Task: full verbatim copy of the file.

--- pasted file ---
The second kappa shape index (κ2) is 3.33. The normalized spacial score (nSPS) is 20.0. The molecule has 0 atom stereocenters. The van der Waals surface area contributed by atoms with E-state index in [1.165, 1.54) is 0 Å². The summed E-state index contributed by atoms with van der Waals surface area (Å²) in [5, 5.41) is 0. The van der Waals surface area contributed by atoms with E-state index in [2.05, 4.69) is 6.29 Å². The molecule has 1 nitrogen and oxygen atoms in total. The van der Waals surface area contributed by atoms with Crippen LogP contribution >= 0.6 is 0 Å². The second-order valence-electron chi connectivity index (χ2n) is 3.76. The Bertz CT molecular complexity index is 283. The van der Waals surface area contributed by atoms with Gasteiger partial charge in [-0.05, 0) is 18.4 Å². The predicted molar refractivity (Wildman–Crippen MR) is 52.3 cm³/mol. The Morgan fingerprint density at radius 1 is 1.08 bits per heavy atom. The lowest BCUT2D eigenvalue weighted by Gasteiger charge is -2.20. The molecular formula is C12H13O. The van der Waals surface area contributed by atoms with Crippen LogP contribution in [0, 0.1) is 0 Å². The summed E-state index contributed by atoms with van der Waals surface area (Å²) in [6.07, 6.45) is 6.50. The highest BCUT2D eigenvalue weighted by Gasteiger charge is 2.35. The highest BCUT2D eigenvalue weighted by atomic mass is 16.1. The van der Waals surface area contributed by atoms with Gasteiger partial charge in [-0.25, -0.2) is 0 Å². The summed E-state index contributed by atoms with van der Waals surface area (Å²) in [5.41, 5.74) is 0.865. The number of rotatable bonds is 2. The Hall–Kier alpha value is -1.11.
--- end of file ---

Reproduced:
The second kappa shape index (κ2) is 3.33. The normalized spacial score (nSPS) is 20.0. The molecule has 0 atom stereocenters. The van der Waals surface area contributed by atoms with E-state index in [1.165, 1.54) is 0 Å². The summed E-state index contributed by atoms with van der Waals surface area (Å²) in [5, 5.41) is 0. The van der Waals surface area contributed by atoms with E-state index in [2.05, 4.69) is 6.29 Å². The molecule has 1 nitrogen and oxygen atoms in total. The van der Waals surface area contributed by atoms with Crippen LogP contribution >= 0.6 is 0 Å². The second-order valence-electron chi connectivity index (χ2n) is 3.76. The Bertz CT molecular complexity index is 283. The van der Waals surface area contributed by atoms with Gasteiger partial charge in [-0.05, 0) is 18.4 Å². The predicted molar refractivity (Wildman–Crippen MR) is 52.3 cm³/mol. The Morgan fingerprint density at radius 1 is 1.08 bits per heavy atom. The lowest BCUT2D eigenvalue weighted by Gasteiger charge is -2.20. The molecular formula is C12H13O. The van der Waals surface area contributed by atoms with Crippen LogP contribution in [0, 0.1) is 0 Å². The summed E-state index contributed by atoms with van der Waals surface area (Å²) in [6.07, 6.45) is 6.50. The highest BCUT2D eigenvalue weighted by Gasteiger charge is 2.35. The highest BCUT2D eigenvalue weighted by atomic mass is 16.1. The van der Waals surface area contributed by atoms with Gasteiger partial charge in [-0.25, -0.2) is 0 Å². The summed E-state index contributed by atoms with van der Waals surface area (Å²) in [5.41, 5.74) is 0.865. The number of rotatable bonds is 2. The Hall–Kier alpha value is -1.11.